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From: Renate Lorenz Queer Art A Freak Theory. March 2012, 180 p., 19,80, ISBN

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From: Renate Lorenz Queer Art A Freak Theory March 2012, 180 p., 19,80, ISBN A queer theory of visual art based on extensive readings of art works Queer Art traces the question of how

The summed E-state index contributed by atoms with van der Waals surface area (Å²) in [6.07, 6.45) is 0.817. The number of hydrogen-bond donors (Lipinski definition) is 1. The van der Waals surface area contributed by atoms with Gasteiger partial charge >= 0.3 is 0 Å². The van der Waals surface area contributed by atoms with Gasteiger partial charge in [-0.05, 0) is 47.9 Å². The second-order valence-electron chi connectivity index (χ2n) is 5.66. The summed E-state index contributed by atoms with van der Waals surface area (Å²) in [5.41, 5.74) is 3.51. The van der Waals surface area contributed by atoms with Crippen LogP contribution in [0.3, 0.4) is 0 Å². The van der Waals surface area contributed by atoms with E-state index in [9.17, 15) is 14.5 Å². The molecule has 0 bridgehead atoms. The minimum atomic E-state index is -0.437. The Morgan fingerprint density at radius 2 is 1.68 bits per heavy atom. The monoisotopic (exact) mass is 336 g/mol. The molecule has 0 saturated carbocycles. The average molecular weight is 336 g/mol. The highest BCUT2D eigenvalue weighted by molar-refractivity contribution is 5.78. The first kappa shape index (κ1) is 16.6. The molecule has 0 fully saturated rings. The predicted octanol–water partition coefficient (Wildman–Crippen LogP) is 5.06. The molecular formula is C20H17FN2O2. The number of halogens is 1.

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From: Renate Lorenz Queer Art A Freak Theory March 2012, 180 p., 19,80, ISBN A queer theory of visual art based on extensive readings of art works Queer Art traces the question of how strategies of denormalization initiated by visual arts can be continued through writing. In the book s three chapters art theoretical debates are combined with queer theory, post-colonial theory, and (dis-) ability studies, proposing the three terms radical drag, transtemporal drag, and abstract drag. Renate Lorenz (PhD) works as an artist and as an independent author, mostly in the fields of queer, gender, and art theory. She is professor of art and research at the Academy of Fine Arts in Vienna. For further information: transcript Verlag, Bielefeld Contents preface 7 an introduction 15 freak/y epistemology (prependix) 35 I. radical drag A a body/bundle (shinique smith) 53 B drag work (ron vawter) 57 C doubling embodiment/pain and pain (bob flanagan and sheree rose) 78 II. transtemporal drag A the chronopolitics of becoming salome 93 B speaking backwards (henrik olesen) 110 C the beauty of the form of time displayed (jack smith) 118 III. abstract drag A an activity in absence (zoe leonard) 131 B the topography of desire (felix gonzalez-torres) 136 C respeaking (sharon hayes) 145 an end 155 appendix (methodology) 161 literature 173 list of illustrations 179 Preface This book is based in many aspects on two collaborative practices: a conference and my artistic work with Pauline Boudry. In the summer of 2009, as a project of the Collaborative Research Group SFB Kulturen des Performatives (Freie Universität Berlin) I organized the conference Freaky Queer Art Conference at Berlin s Ballhaus Naunynstrasse. The conference was aimed at opening up a space to collectively develop and work on queer-theoretical perspectives on contemporary art practice. It was not only the objects at the conference (the artistic works) as well as the methods for analyzing them that were meant to be experimental. We also attempted to generate different and innovative formats in which to approach these works. The lecture hall was thus at the same time a meeting point: the place for meals and drinks as well as an exhibition. The four artistic works shown by Nao Bustamante, Ines Doujak, Latifa Echakhch, and Rashawn Griffin in turn became the objects of the lectures in this very space. And the invited guests, art and queer theorists Catherine Lord, Elisabeth Lebovici, Kobena Mercer, and Robert McRuer, each dealt with two of these works. A workshop with input from other artists and art theorists extended these readings. On two evenings, Karin Michalski curated a film program with guests (Werner Hirsch, Zoe Leonard, and Line Skywalker Karlström) that provided further perspectives and additional artistic material for discussion (www. freaktheory.de). Both the conference and the workshop tied in with the observation that images are increasingly appearing in the field of queer art that undermine the established categories of racialized or gender categories, or that show no bodies at all. In order to get closer to this art practice, the adjective freaky, and a possibly artificial figure of the freak, were brought into discussion. The idea was that such a figure could be in the position to represent a wide variety of difference without producing a category or identity without defining a norm from which it deviates. It could be incompatible with social and economic demands. It could produce an event freaking and furthermore have capabilities that appear peculiar and that do not always contain recognition, but which nonetheless are ascribed with a certain value and that pay off in the end. It would be non-normal, freaky, and at the same time would point to the history of constraints, violence, and self-assertion that is already tied to the historical freak shows. 7 queer art This discussion about the figure of the freak inspired the methodological reflections for this book. In place of possibly personifying the freak, which always runs the risk of excluding or devaluing, the question came to the fore of what a freak theory of contemporary art might look like. Indeed, a freaky theory does not stand outside social power relations. It produces inventions and images that offer alternatives to social power relations that are more than and different from a critique or subversion of social norms. Instead of further working out the term freak in relation to social and fictional bodies, I use the term drag to designate various artistic practices of embodiment that additionally make it possible to draw relations to the history of queer subculture. First and foremost, I would like to thank all of those who actively participated in the Freaky conference, especially my colleagues Volker Woltersdorff, Jule Jakob Hesseler, and Paula Alamillo; the speakers; Antke Engel for moderating; the participating artists and filmmakers; Karin Michalski for the collaborative work in the film program and for organizing the film evenings; as well as the participants at the conference and the workshop who contributed greatly in their spirited discussions to honing my initial reflections. Since 2007, I have been working with Pauline Boudry producing film installations. Our collective research, collective discussions, events, and text production, but also the film installations themselves are the starting point of the reflections published here on a queer analysis of contemporary art. We also view the production of the films themselves, including the many aspects that result from working on the material and with the performers and the camerawoman, as a form of producing knowledge that intervenes in and pushes forward the formation of theory, academic, and cultural knowledge, and hopefully also social relations. For this reason, in the book as well, I work explicitly with three of these collective productions: N.O. Body (2008), Salomania (2009), and Contagious! (2010) ( I would especially like to thank Antke Engel for her support and for discussing every part of this book, as well as Daniel Hendrickson for his great work on the translation and Jess Dorrance for checking and refining the text. A number of colleagues and friends were very helpful too over the course of the book: Zoe Leonard and Ulrike Müller who presented and discussed their reflections and their own artistic works on the figure of the freak at a joint event at the Swiss Institute in New York, as well as Sharon Hayes who with Pauline Boudry took up the topic of tempo- 8 ral drag at the New York New Museum. And finally, Henrik Olesen, who proposed and presented extensively for me the first version of the work Some Faggy Gestures (analyzed in chapter 2 of this book) for my exhibition Normal Love (2007, Künstlerhaus Bethanien Berlin) (www. normallove.de). I am also very grateful to Jack Smith as a friend from the past who might or might not be happy with the friendship, but whose work, which I discuss in chapters 1 and 2, contributed greatly to the reflections in this book. Furthermore, I draw inspiration for the title, Queer Art, from the title of Stefan Brecht s book Queer Theatre (published in 1978), which does not, for instance, provide an overview of the history of queer theater but instead denormalizes the genre of writing such a history in the first place. I would also like to formally thank the Collaborative Research Center Kulturen des Performativen at the Freie Universität Berlin for making this project possible and for having supported it not least financially throughout its entire course. 9 , Ah, freak out / Le freak, c est chic / Freak out / Ah, freak out / Le freak, c est chic / Freak out. All that pressure got you down / Has your head spinning all around., Ah, freak out / Le freak, c est chic / Freak out / Now freak / I said freak Now freak. (Chic, Le Freak, 1978) An Introduction N.O.Body, nobody The gaze follows the camera slowly from above, across rows of dark wooden benches up to a door at the end of a lecture hall, through which somebody is entering the room. Or is it nobody, as the title of the film N.O.Body 1 would suggest? N.O.Body is wearing a long, light blue dress with puffy sleeves and a tightly belted bodice, which emphasizes the breasts. S_he has a long black beard, you can see hair on her_his chest and arms, and long black hair reaching down to the knees. The performer in this film installation bears the name Werner Hirsch. Slowly, Werner Hirsch/N.O.Body strides down the stairs, where a little later after s_he has prepared the blackboard for the professorial presentation s_he gets up on the large wooden table of the 19th-century lecture hall, where usually the objects of study are presented to the interested or bored students. The slide lecture, which might serve as a certain kind of evidence for the presentation, begins with an image showing an obviously early photograph from the 19th century that seems to resemble her_him. It is, as we can read in a brochure, the photograph of the bearded lady Annie Jones, who appeared in freak shows at the end of the 19th century and who the sexologist Magnus Hirschfeld cited in 1933 as an example of gender deviance (fig. 728, Hirschfeld 1933). With tender 15 queer art or desiring gestures, the performer gauges the outline of the figure in the photograph. The performance, generally theorized as unmediated and anchored in the here and now (Phelan 1993: 146; critical: Adorf 2007), in fact produces a series of temporal references (cf. Danbolt 2011: 1985). The lecture hall with its aged wooden benches is reminiscent of the time of its construction, but also invokes the succession of various formats of knowledge production, which since then have become common including Hirschfeld s slide show, a practice of legitimizing topics through visualization, which he introduced into sexology and which raises the question of how the lecture hall is used today. The performer s clothing plays off the Victorian dress of the historical photograph, but a series of other objects seem to come from the present or the recent past: a remote- control device, a black SM rubber mask, and a yellow plastic cube radio, which not only plays a laugh track, but also a contemporary pop song. Nonetheless, the performance is not necessarily an example of a contemporary usage. It appears in the dimly lit hall as an uncanny work, a work that perhaps takes place at night, and possibly for a long time already. Something is updated that otherwise merely adheres to the empty lecture room as a trace, as a memory, or as one possibility of usage against the grain. It is not any kind of practice that can be achieved with a single sequence. The film, a loop, shows this performance over and over again. In this setting, the possible positions of knowledge production are arranged spatially: the central position of the professor, the large, heavy table that exhibits the object of interest, and the blackboard, on which the findings can be recorded and on which s_he projects a whole series of other photographs. In Hirschfeld s books, these pictures are classified and identified: the woman in men s clothing, who ran a bar in Hamburg during the 1920s and was found dead one morning in front of her bar; the uniform fetishist blowing a hunting horn; the tutu fetishist in white tulle; the leader of the Chinese women s movement; the birds on which intersexual characteristics were discovered; the patrons of a lesbian bar in the 1920s; the inhabitants of a Japanese province with tattooed moustaches; the giant; the intersex butterflies. The audience, facing this scene on rising seats, is obviously missing from the film. They are replaced by an empty auditorium (in which only the shining eye of a slide projector can be seen in the reverse shot) and by those of us who are watching the film, who are thus intended as a part of the film but who are not visualized in it. The object of knowledge is appropriated by the position of the producer of knowledge. But this produ- 16 an introduction cer, while watching the slide, begins not to speak or to lecture, but instead to laugh softly. Soon Werner Hirsch/N.O.Body is laughing more and more. There are pauses, but the laughing goes on. The laughing seems to be designed. It is following a score that remains invisible. contagion What occurs between the performer and the historical photograph, as well as between the film and the film s viewer relations of desire or contagion, rather than the imitation of a historical figure will be the topic of this book. Unlike representation and reception, the mode of contagion seeks to entangle the viewer as a participant in denormalizing practices. But how exactly does this occur, and what elements or practices allow for an artistic work to carry out or initiate denorma l- izing practices that is, to be able to trace a queer politics? This book will seek to examine this question with thorough, descriptive readings of artistic practice, not so much interpreting in the classical sense as possibly infecting. How can queer art be taken up in a way that does not classify, level, and understand, but continues, by other means, the denormalization that it incites, the desire for being-other, being-elsewhere, and change? Current political discourses do not, as Rosi Braidotti has noted (2006: 1), necessarily exclude change, but they do tend to overemphasize the risk that could be associated with it. In this way, conservative politics and hierarchical economies are privileged. In contrast, a radical queer politics requires us not only to propose images and living strategies for alternative sexualities and genders, but also to promote all kinds of economic, political, epistemological, and cultural experiments that seek to produce difference and equality at the same time. At the very least, according to Claire Colebrook (2009: 20), this means going back into the past and bringing up problem spots again that might seem to have already been resolved. Is then the decisive element of the film N.O.Body looking into the past and reposing the question of how knowledge about bodies is produced? Or is it the dignifying presentation of a body that so far has been considered non-intelligible (Schaffer 2009)? Why should viewers feel addressed by such an updating, and why should they want to join in with it? Could it possibly be a quick gaze into the camera or an inconspicuous gesture (one that does not belong to the repertoire of gender stereotypes) that engages us for the performance, the body presented, and the event? Is it perhaps the laughter s joy or uncontrollability that takes the place 17 queer art of speech? Is it the material of the mask black rubber cut into thin stripes, simultaneously veiling and presenting? Or is it the view onto an old lecture hall, which seems old and serious but also shabby and worn out, perhaps ripe for a new use, a kind of squatting? Elements such as these transform, as Elspeth Probyn suggests (1996: 9), specificities (knowledge, a lecture hall, a bearded lady) into singularities. They allow or prohibit intensity and transport desire that brings objects, people, practices, and ideas into contact with one another. According to Probyn, it makes no sense to read these singularities in a relation of signifier and signified (ibid: 59) or to assign them an inherent (queer) meaning. They shift meaning or postpone it; they undermine, as Nicole Brossard writes, the solid matter of our ideas without our knowledge (quoted in Probyn 1996: 59). Gilles Deleuze and Félix Guattari illustrate this in A Thousand Plateaus (1987: 9) using the example of the pianist Glenn Gould: When Glen Gould speeds up the performance of a piece, he is not just displaying virtuosity, he is transforming the musical points into lines, he is making the whole piece proliferate. As Probyn claims (1996: 59), the lines of flight are also responsible for initiating changed and different relations within a matrix of class, race, and ethnicity, as well as sexuality. But how does this happen? a deferral and a gap Considering the processes of subjectification and the possibility of understanding them not as determined but as open to change, I have argued that photographs (or other cultural products) can also work as interpellations, thus interfering in processes of subjectification (Lorenz 2009a: 113ff.). If I now characterize the queer-artistic practice that interests me here, I would like to take up a contrary perspective, even if both viewpoints possibly complement each other. My thesis is that these artistic works are precisely in the position to break off interpellations, producing a temporal and spatial distance a deferral and a gap between an experience and any possible effect on the process of subjectification. These works thematize embodied categories such as gender, tracing their history and making them non-self-evident, but they do not offer them up to identification. Instead, they make material beyond gender available for reflection and experimentation. In this book, I would like to consider how exactly the deferrals and gaps come into being in queer-artistic works. Rosi Braidotti describes the subject as a spatio-temporal compound which frames the boundaries of processes of becoming (2006: 2). She 18 an introduction proposes an ethics that is concerned with the capacity of being affected and of affecting, with the capacity for a desire to become (ibid), but also with the boundaries of this capacity. For the desire for change has boundaries or thresholds (which Michel Foucault would most likely have analyzed as power relations). These boundaries, which constitute the subjects, simultaneously restrict their possibilities and determine how intensely they run [...] how far they can go [...] how much bo dies are capable of (ibid: 4). Braidotti thus examines what exactly these boundaries look like and how they are fixed. I would like to argue that the queer-artistic practices that I will be considering here break off or shift these boundaries. That they organize a distance to the subject and its compounds, a distance to heteronormativity, to being-white, to being-able, and moreover, that they facilitate the possibility of abandoning the confinements of subjectivity (the boundaries that set the norms that engender us). Queer politics is often concerned with the body the individual or the social body since this is where regulations or exclusions have been applied. The materiality of the body seems to restrict the possibilities of experimentation in a particular way. Foucault wrote very impressively about how the body functions as a pitiless place that prohibits movement, if only because one cannot move without it (2006: 229): I can go to the other end of the world; I can hide in the morning under the covers, make myself as small as possible. I can even let myself melt under the sun at the beach it will always be there. Where I am. For Foucault, the prison of the body is so depressing that it immediately seems to suggest the unreachable utopia of a bodiless body : Still, every morning: same presence, same wounds. In front of my eyes the same unavoidable images are drawn, imposed by the mirror: thin face, slouching shoulders, myopic gaze, no more hair not handsome at all. And it is in this ugly shell of my head, in this cage I do not like, that I will have to reveal myself and walk around; through this grill I must speak, look and be looked at; under this skin I will have to rot. (ibid) If artistic practice does indeed thematize the body in its inevitability, at the same time facilitating a deferral and a gap in relation to the body as a restriction for fantasy and experiment, then it would produce what Foucault, in the course of his text, sees as a utopian body : a body that is always elsewhere, that small utopian kernel from which I dream, I speak, I proceed, I imagine, I perceive things in their pla